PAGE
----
State lawmakers hit the Powerball this week. And like many of those who cash the big jackpot, they’ll spend it all and then some.
On Monday, the state Economic Forum — a five-member, appointed panel charged with making revenue projections in order to shield lawmakers from the political ramifications of such estimates — decreed that Nevada will have $140 million more to spend this legislative session than originally anticipated.
But even that provided little solace to those who view the government as the source of unlimited manna. “While these newly projected revenues will not be enough to fully meet our needs in public education, mental health, job training and other vital services, we are committed to putting our tax dollars to work for the hard-working Nevadans who still feel left behind,” said a statement by the Legislature’s two top Democrats.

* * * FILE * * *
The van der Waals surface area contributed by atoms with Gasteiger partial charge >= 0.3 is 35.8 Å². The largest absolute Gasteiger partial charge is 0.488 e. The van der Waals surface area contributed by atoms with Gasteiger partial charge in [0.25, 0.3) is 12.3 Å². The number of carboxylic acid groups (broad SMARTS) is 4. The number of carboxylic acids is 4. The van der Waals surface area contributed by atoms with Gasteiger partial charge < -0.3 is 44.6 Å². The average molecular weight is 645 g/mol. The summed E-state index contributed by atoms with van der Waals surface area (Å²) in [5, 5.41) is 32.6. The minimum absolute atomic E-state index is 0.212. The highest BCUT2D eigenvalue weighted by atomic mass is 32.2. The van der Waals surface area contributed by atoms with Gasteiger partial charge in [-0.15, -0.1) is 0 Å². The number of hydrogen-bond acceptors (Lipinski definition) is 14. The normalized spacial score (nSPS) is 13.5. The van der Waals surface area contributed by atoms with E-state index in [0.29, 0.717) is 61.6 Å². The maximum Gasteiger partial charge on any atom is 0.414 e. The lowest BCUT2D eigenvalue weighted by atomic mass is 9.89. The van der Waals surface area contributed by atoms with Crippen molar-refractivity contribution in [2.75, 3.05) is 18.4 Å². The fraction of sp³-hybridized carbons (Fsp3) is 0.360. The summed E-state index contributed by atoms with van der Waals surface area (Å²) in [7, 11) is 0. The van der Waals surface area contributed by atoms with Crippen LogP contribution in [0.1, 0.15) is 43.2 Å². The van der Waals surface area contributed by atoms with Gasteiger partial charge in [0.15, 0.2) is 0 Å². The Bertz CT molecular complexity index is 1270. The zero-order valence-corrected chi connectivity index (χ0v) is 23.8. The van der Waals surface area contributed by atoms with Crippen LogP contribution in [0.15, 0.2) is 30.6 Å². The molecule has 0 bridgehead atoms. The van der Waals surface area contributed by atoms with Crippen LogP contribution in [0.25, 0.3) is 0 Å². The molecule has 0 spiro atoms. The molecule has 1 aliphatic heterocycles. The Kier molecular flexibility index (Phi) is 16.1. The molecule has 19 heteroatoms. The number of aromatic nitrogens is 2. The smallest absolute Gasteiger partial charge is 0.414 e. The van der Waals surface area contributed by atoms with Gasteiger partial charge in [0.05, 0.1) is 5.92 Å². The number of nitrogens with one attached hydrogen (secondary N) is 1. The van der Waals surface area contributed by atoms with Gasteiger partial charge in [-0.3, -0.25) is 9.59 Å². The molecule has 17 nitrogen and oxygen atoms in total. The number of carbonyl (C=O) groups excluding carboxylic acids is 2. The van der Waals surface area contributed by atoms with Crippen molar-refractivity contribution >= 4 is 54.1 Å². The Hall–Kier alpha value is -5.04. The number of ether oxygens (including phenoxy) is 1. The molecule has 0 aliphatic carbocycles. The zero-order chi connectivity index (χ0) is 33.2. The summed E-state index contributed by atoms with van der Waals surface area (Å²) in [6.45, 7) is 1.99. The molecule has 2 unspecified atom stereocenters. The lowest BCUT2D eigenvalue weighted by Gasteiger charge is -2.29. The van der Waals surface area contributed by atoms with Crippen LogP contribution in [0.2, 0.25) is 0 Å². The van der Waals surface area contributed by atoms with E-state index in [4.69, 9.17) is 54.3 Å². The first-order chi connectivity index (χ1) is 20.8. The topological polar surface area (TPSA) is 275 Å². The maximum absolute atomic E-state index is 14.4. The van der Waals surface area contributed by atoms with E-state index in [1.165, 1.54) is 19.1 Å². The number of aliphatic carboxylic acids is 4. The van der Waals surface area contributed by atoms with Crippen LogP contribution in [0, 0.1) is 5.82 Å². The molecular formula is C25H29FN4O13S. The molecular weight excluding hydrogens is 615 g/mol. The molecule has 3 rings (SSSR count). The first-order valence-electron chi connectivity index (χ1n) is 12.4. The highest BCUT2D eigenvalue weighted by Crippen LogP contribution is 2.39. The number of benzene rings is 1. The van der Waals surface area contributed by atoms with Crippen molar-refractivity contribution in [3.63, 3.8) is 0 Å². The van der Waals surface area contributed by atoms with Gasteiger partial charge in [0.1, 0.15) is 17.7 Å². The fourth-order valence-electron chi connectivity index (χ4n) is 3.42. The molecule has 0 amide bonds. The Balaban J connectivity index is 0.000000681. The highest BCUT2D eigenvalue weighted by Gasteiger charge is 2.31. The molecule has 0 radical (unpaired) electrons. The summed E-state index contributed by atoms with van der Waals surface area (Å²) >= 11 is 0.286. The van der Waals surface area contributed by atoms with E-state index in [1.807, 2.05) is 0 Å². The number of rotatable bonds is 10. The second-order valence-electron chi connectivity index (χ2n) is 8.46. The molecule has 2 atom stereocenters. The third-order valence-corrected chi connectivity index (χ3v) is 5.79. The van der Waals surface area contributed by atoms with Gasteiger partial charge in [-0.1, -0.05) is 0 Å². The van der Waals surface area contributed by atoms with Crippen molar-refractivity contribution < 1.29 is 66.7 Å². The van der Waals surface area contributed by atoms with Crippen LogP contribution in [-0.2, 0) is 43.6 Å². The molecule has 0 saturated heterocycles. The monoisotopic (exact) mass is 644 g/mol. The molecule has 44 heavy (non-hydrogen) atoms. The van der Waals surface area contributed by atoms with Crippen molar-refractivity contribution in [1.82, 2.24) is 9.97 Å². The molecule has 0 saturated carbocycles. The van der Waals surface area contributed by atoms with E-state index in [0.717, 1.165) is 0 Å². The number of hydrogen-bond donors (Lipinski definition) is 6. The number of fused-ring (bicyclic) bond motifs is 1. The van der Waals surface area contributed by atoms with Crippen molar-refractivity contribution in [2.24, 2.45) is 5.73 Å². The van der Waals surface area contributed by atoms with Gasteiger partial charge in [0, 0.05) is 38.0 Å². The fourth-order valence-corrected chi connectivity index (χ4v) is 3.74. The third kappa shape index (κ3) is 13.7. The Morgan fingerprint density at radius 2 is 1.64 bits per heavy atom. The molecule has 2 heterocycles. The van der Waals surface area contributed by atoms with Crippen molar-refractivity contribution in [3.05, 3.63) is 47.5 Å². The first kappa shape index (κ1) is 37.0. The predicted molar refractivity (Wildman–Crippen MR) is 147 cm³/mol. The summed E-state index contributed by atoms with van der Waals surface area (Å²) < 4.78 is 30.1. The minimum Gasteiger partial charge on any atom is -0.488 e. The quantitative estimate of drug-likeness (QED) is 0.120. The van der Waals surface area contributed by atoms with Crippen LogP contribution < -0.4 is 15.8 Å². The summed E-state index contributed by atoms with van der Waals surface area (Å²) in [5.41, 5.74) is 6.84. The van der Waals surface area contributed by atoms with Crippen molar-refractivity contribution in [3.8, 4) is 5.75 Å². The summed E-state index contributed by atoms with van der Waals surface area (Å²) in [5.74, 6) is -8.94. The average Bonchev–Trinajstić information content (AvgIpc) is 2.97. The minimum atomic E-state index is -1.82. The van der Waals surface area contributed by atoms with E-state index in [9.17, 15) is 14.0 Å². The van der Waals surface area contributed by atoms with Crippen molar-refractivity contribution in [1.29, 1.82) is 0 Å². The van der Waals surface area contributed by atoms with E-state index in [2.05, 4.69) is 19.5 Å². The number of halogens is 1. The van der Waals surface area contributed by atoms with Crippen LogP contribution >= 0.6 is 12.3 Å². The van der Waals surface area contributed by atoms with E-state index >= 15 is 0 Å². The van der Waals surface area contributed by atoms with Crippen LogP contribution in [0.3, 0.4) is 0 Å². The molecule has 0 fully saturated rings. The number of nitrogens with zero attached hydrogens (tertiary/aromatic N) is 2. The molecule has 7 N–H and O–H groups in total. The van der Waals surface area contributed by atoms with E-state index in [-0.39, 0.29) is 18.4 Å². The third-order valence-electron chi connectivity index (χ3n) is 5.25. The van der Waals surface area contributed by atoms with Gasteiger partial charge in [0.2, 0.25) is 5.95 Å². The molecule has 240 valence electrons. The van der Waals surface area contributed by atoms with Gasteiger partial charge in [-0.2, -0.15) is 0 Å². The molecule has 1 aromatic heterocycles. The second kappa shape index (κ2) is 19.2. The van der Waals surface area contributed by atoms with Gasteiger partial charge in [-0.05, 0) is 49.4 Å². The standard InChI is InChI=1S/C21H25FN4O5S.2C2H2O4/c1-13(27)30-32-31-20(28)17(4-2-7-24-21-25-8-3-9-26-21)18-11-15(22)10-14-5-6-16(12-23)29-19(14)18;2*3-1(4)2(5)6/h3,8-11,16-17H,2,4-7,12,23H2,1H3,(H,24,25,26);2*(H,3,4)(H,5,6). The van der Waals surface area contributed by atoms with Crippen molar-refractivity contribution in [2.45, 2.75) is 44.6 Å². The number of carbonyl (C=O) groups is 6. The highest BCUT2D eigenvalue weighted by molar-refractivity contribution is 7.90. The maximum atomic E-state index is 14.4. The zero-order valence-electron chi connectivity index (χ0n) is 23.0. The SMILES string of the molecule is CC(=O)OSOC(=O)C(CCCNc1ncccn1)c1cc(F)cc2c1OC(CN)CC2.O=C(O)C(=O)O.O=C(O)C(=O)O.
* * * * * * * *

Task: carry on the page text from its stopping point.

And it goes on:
One wonders how much would be “enough” to cover the “needs” they so yearn to “meet.” Would the entire output of Nevada’s private sector suffice? Unlikely.
The forum’s revised projections, which are binding in terms of balancing the state budget, allow for significant public-sector expansion. The anticipated two-year general fund budget for fiscal 2018-19 is now $8.2 billion, up more than 12 percent from the current $7.3 billion spending plan. This far exceeds the rate of inflation and population growth combined. And let’s not forget this new windfall comes on the heels of the largest tax increase in state history, a $1.1 billion bonanza passed two years ago.
All this is worth remembering the next time you hear policymakers lamenting the fact that the state just doesn’t have enough tax money to meet a never-ending array of “needs.”